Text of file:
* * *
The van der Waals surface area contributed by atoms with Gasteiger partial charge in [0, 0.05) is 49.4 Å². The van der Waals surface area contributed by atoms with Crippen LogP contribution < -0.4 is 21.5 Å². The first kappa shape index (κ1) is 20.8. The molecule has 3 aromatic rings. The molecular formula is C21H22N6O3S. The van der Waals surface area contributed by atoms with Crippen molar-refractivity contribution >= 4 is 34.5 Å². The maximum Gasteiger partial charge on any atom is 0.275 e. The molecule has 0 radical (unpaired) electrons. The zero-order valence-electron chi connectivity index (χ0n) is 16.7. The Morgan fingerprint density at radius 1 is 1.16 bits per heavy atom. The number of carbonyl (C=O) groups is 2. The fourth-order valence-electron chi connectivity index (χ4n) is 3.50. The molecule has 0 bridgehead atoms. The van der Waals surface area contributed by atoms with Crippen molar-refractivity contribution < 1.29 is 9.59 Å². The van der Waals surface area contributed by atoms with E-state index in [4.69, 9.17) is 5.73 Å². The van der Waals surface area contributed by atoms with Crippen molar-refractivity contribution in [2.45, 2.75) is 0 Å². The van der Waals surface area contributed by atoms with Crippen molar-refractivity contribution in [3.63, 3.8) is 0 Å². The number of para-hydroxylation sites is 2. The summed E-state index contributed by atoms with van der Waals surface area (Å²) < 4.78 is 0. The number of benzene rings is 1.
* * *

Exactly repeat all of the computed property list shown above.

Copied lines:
The van der Waals surface area contributed by atoms with Gasteiger partial charge in [0, 0.05) is 49.4 Å². The van der Waals surface area contributed by atoms with Crippen LogP contribution < -0.4 is 21.5 Å². The first kappa shape index (κ1) is 20.8. The molecule has 3 aromatic rings. The molecular formula is C21H22N6O3S. The van der Waals surface area contributed by atoms with Crippen molar-refractivity contribution >= 4 is 34.5 Å². The maximum Gasteiger partial charge on any atom is 0.275 e. The molecule has 0 radical (unpaired) electrons. The zero-order valence-electron chi connectivity index (χ0n) is 16.7. The Morgan fingerprint density at radius 1 is 1.16 bits per heavy atom. The number of carbonyl (C=O) groups is 2. The fourth-order valence-electron chi connectivity index (χ4n) is 3.50. The molecule has 0 bridgehead atoms. The van der Waals surface area contributed by atoms with Crippen molar-refractivity contribution < 1.29 is 9.59 Å². The van der Waals surface area contributed by atoms with E-state index in [4.69, 9.17) is 5.73 Å². The van der Waals surface area contributed by atoms with Crippen molar-refractivity contribution in [2.45, 2.75) is 0 Å². The van der Waals surface area contributed by atoms with Crippen molar-refractivity contribution in [3.63, 3.8) is 0 Å². The number of para-hydroxylation sites is 2. The summed E-state index contributed by atoms with van der Waals surface area (Å²) < 4.78 is 0. The number of benzene rings is 1.